Fifty-one major economists predict that the US economy will grow markedly this year. While predictions seem to vary in press reports, a recent survey conducted by the Wall Street Journal shows economists becoming more bullish. Most suggest that neither unemployment, inflation nor state budget problems will halt growth.
A survey respondent, Goldman Sachs chief economist Jan Hatzius, has changed his predictions to a more favorable outlook in just a few months. He answered 10 questions about the economy with yes/no answers with a “yes” to whether we’ll see a real recovery. Hatzius says deleveraging will slow, and consumers will start to spend a larger portion of their incomes, which will lead to organic growth outside inventory changes and or fiscal policy.
Dr. Lawrence Yun, NAR chief economist says, “There is a tax incentive to spend this year from full business expensing rather than depreciating asset purchase, so we could get a quite a rush in spending as the year progresses. However, companies are still worried about more burdensome and uncertain regulatory environment and a higher tax climate in upcoming years.”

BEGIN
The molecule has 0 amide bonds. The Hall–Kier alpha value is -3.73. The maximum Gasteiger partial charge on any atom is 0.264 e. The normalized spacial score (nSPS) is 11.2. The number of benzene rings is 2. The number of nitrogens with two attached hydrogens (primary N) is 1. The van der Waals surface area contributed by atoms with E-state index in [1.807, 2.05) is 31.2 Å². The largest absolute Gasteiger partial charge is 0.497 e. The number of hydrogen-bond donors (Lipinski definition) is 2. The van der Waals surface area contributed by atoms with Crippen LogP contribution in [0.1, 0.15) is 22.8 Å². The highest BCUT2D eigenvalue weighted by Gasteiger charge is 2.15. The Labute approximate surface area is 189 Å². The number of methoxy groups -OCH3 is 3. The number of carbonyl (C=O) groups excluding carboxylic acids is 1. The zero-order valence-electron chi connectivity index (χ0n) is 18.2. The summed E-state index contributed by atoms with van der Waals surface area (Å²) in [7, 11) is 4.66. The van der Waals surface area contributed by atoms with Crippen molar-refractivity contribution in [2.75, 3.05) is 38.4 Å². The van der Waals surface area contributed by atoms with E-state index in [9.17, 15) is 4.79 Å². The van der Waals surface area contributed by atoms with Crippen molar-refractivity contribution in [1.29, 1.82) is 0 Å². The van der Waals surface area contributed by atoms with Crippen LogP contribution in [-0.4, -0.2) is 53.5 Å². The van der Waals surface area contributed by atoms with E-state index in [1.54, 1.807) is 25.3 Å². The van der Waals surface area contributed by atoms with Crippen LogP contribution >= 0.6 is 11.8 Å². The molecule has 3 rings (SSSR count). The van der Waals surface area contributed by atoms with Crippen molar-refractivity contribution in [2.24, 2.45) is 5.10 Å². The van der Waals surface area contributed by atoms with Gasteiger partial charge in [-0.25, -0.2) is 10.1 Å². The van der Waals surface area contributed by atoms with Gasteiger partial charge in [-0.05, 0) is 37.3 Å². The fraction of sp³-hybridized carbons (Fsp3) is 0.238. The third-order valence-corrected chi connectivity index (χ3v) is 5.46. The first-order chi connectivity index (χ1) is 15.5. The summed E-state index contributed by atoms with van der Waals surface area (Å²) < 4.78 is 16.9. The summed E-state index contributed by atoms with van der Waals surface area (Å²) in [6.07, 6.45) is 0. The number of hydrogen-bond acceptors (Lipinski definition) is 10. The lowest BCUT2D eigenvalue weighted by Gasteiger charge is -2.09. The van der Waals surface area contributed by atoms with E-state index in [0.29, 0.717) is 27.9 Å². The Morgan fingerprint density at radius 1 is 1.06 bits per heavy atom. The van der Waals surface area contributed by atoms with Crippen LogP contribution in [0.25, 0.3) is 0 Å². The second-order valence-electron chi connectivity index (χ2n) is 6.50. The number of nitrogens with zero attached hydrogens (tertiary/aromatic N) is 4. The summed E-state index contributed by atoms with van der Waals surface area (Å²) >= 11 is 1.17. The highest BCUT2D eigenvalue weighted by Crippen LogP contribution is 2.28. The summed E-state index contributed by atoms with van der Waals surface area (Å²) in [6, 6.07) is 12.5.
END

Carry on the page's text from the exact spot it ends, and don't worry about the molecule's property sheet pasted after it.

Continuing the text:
The growth prediction, published in this week’s survey is a year-over-year increase in GDP of 3.5% by Q4, 2011. Of course, unemployment impacts commercial real estate, and while its rate is expected to dip, it is not expected to drop enough to see office and retail occupancy rates become healthy by year end.
Yun said one big wildcard to the speed of economic recovery is when businesses will open their wallet. “Big companies are flush with cash but have been just sitting on it rather than redeploying into the economy in terms of hiring or buying equipment and property,” he added.